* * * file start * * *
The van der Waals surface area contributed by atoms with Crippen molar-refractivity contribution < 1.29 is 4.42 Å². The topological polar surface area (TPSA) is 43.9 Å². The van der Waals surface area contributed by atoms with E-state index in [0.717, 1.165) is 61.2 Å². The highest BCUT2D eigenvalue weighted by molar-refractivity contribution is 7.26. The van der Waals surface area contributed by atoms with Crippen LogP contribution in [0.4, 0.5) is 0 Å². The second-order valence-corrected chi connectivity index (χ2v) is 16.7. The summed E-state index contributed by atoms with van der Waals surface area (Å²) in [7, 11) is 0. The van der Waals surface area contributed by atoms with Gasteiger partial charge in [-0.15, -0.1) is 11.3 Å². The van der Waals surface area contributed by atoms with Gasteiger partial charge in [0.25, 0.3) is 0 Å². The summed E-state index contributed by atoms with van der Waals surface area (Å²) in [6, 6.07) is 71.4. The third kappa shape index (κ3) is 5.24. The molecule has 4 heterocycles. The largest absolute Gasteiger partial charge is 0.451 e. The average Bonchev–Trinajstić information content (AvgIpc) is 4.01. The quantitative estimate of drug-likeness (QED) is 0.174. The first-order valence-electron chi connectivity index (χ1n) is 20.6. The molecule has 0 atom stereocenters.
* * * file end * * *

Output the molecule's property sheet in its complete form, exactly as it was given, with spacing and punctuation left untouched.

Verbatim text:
The van der Waals surface area contributed by atoms with Crippen molar-refractivity contribution < 1.29 is 4.42 Å². The topological polar surface area (TPSA) is 43.9 Å². The van der Waals surface area contributed by atoms with E-state index in [0.717, 1.165) is 61.2 Å². The highest BCUT2D eigenvalue weighted by molar-refractivity contribution is 7.26. The van der Waals surface area contributed by atoms with Crippen LogP contribution in [0.4, 0.5) is 0 Å². The second-order valence-corrected chi connectivity index (χ2v) is 16.7. The summed E-state index contributed by atoms with van der Waals surface area (Å²) in [7, 11) is 0. The van der Waals surface area contributed by atoms with Gasteiger partial charge in [-0.15, -0.1) is 11.3 Å². The van der Waals surface area contributed by atoms with Gasteiger partial charge in [0.25, 0.3) is 0 Å². The summed E-state index contributed by atoms with van der Waals surface area (Å²) in [6, 6.07) is 71.4. The third kappa shape index (κ3) is 5.24. The molecule has 4 heterocycles. The largest absolute Gasteiger partial charge is 0.451 e. The average Bonchev–Trinajstić information content (AvgIpc) is 4.01. The quantitative estimate of drug-likeness (QED) is 0.174. The first-order valence-electron chi connectivity index (χ1n) is 20.6. The molecule has 0 atom stereocenters.